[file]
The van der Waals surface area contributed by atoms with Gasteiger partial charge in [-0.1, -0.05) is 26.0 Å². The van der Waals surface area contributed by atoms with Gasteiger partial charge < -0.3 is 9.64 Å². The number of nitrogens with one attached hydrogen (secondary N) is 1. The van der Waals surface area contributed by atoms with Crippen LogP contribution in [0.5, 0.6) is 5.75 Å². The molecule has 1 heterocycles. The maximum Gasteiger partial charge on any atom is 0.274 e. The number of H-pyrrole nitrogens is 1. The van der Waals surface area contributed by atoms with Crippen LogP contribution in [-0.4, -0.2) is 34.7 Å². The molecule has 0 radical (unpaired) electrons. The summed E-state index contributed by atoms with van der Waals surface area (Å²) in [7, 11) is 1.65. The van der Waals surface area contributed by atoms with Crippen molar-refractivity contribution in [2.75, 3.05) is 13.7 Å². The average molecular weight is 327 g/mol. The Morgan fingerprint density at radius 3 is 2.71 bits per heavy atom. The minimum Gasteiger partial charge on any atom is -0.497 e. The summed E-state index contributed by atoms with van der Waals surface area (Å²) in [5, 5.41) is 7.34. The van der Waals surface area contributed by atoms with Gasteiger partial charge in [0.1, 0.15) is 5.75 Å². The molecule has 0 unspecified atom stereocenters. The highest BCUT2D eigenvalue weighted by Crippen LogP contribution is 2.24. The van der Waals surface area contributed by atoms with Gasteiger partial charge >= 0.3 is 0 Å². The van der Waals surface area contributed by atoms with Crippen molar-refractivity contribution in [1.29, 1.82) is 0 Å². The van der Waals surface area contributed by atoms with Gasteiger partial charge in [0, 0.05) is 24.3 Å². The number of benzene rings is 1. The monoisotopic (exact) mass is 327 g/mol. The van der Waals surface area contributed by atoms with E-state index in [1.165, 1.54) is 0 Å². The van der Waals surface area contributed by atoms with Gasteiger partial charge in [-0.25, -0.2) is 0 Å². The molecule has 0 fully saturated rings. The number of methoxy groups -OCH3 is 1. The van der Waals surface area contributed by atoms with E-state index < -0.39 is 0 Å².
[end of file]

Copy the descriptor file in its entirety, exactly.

The van der Waals surface area contributed by atoms with Gasteiger partial charge in [-0.1, -0.05) is 26.0 Å². The van der Waals surface area contributed by atoms with Gasteiger partial charge < -0.3 is 9.64 Å². The number of nitrogens with one attached hydrogen (secondary N) is 1. The van der Waals surface area contributed by atoms with Crippen LogP contribution in [0.5, 0.6) is 5.75 Å². The molecule has 1 heterocycles. The maximum Gasteiger partial charge on any atom is 0.274 e. The number of H-pyrrole nitrogens is 1. The van der Waals surface area contributed by atoms with Crippen LogP contribution in [-0.4, -0.2) is 34.7 Å². The molecule has 0 radical (unpaired) electrons. The summed E-state index contributed by atoms with van der Waals surface area (Å²) in [7, 11) is 1.65. The van der Waals surface area contributed by atoms with Crippen molar-refractivity contribution in [2.75, 3.05) is 13.7 Å². The average molecular weight is 327 g/mol. The Morgan fingerprint density at radius 3 is 2.71 bits per heavy atom. The minimum Gasteiger partial charge on any atom is -0.497 e. The summed E-state index contributed by atoms with van der Waals surface area (Å²) in [5, 5.41) is 7.34. The van der Waals surface area contributed by atoms with Gasteiger partial charge in [0.1, 0.15) is 5.75 Å². The molecule has 0 unspecified atom stereocenters. The highest BCUT2D eigenvalue weighted by Crippen LogP contribution is 2.24. The van der Waals surface area contributed by atoms with Gasteiger partial charge >= 0.3 is 0 Å². The van der Waals surface area contributed by atoms with Crippen molar-refractivity contribution in [1.29, 1.82) is 0 Å². The van der Waals surface area contributed by atoms with Gasteiger partial charge in [0, 0.05) is 24.3 Å². The number of benzene rings is 1. The monoisotopic (exact) mass is 327 g/mol. The van der Waals surface area contributed by atoms with E-state index in [1.165, 1.54) is 0 Å². The van der Waals surface area contributed by atoms with Gasteiger partial charge in [-0.25, -0.2) is 0 Å². The molecule has 0 fully saturated rings. The number of methoxy groups -OCH3 is 1. The van der Waals surface area contributed by atoms with E-state index < -0.39 is 0 Å².